As soon as she had said it, she felt that however warm his feelings were to her, he had not forgiven her for that.
"Yes," he said, "the letter was so strange. First, Annie ill, and then you thought of coming yourself."
"It was all the truth."
"Oh, I don't doubt it."
"Yes, you do doubt it. You are vexed, I see."
"Not for one moment. I'm only vexed, that's true, that you seem somehow unwilling to admit that there are duties . . . "
"The duty of going to a concert . . . "
"But we won't talk about it," he said.
"Why not talk about it?" she said.
"I only meant to say that matters of real importance may turn up. Now, for instance, I shall have to go to Moscow to arrange about the house . . . . Oh, Anna, why are you so irritable? Don't you know that I can't live without you?"
"If so," said Anna, her voice suddenly changing, "it means that you are sick of this life . . . . Yes, you will come for a day and go away, as men do . . . "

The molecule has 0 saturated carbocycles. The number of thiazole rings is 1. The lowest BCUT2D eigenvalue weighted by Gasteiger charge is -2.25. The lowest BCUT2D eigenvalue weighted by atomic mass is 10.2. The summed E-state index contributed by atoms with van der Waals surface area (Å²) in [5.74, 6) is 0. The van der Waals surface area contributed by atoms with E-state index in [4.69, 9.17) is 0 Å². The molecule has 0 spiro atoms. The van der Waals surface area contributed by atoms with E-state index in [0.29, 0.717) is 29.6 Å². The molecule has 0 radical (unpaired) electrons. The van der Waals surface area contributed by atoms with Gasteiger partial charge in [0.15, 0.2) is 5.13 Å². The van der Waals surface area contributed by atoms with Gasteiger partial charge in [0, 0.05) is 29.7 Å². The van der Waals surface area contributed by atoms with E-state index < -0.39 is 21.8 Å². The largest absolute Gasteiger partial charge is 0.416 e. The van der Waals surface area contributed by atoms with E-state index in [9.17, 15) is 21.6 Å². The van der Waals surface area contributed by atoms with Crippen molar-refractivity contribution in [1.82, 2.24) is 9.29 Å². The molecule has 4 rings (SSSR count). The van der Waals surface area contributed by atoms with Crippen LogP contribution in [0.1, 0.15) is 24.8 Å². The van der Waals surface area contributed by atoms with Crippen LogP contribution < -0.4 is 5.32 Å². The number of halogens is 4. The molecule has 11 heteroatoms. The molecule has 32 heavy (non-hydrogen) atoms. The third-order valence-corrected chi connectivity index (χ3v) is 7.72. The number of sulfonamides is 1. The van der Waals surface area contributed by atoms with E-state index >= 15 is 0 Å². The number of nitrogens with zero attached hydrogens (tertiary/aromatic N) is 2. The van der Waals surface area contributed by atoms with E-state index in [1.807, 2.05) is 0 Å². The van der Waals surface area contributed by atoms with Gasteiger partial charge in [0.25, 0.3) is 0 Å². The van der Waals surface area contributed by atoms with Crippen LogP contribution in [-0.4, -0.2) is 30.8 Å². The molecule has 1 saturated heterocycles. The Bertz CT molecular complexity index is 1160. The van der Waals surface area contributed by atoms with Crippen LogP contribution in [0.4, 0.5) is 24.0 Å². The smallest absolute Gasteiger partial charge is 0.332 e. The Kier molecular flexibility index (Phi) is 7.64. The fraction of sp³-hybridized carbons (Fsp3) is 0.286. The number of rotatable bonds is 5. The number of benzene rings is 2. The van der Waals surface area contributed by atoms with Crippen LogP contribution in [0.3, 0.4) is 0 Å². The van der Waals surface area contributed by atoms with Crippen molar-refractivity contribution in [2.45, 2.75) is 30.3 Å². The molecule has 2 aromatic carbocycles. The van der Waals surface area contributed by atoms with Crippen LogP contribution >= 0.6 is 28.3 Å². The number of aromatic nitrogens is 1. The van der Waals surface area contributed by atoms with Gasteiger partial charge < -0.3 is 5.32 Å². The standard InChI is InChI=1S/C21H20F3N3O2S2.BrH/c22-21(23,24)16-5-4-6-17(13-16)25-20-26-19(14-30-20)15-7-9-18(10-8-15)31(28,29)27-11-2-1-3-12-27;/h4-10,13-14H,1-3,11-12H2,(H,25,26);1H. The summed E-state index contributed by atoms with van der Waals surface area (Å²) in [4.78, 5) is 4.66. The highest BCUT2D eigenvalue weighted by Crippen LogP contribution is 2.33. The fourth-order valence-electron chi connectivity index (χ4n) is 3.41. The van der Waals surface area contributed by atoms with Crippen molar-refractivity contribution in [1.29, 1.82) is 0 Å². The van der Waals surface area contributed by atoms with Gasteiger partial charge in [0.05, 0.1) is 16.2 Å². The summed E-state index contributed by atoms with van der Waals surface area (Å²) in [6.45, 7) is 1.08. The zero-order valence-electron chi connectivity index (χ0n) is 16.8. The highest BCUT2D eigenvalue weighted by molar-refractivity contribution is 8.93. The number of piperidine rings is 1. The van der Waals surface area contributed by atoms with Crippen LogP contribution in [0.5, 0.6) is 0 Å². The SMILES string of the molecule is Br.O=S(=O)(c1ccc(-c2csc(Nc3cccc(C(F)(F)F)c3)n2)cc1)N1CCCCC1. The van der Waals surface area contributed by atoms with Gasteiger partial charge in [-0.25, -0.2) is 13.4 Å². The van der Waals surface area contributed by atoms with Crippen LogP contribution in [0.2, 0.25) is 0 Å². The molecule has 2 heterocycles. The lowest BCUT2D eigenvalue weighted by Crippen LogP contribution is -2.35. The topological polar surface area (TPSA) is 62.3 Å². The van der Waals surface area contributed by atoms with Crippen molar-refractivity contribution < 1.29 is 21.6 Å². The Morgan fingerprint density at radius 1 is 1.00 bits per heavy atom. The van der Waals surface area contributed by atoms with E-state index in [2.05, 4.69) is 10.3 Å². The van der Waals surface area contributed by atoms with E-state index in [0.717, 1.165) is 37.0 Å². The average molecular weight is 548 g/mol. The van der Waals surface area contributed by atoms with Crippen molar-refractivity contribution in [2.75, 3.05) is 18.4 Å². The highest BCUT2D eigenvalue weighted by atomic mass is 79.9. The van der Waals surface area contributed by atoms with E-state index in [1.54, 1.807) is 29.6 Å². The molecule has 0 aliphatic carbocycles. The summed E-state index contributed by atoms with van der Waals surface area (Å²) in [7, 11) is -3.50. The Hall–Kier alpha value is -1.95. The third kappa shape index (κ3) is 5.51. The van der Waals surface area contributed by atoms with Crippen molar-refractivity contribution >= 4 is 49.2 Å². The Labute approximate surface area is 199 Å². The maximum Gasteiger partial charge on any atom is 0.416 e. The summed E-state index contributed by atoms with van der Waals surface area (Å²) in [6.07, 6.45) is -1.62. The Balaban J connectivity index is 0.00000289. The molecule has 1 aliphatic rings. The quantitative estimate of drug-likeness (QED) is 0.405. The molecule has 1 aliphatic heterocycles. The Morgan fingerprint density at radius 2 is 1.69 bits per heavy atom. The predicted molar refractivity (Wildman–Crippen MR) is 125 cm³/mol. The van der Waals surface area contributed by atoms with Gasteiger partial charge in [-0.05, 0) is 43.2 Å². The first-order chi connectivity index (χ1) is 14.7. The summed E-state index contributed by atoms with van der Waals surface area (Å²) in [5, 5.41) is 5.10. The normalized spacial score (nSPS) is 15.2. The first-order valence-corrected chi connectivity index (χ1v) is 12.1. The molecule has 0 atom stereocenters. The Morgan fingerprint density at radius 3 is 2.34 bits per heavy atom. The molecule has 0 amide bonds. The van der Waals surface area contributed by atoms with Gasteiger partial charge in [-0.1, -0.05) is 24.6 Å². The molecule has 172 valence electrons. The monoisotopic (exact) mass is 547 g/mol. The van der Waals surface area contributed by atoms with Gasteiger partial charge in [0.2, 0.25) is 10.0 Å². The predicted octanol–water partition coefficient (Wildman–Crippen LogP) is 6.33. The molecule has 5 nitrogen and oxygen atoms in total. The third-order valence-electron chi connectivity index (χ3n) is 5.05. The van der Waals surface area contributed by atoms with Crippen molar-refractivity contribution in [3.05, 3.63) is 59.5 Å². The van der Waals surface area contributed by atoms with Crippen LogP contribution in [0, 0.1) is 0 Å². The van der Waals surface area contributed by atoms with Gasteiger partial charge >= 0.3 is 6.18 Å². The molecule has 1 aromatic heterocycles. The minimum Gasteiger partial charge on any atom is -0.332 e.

"Anna, that's cruel. I am ready to give up my whole life."
But she did not hear him.
"If you go to Moscow, I will go too. I will not stay here. Either we must separate or else live together."
"Why, you know, that's my one desire. But for that . . . "
"We must get a divorce. I will write to him. I see I cannot go on like this . . . . But I will come with you to Moscow."
"You talk as if you were threatening me. But I desire nothing so much as never to be parted from you," said Vronsky, smiling.
But as he said these words there gleamed in his eyes not merely a cold look, but the vindictive look of a man persecuted and made cruel.
She saw the look and correctly divined its meaning.
"If so, it's a calamity!" that glance told her. It was a moment's impression, but she never forgot it.
Anna wrote to her husband asking him about a divorce, and towards the end of November, taking leave of Princess Varvara, who wanted to go to Petersburg, she went with Vronsky to Moscow. Expecting every day an answer from Alexey Alexandrovitch, and after that the divorce, they now established themselves together like married people.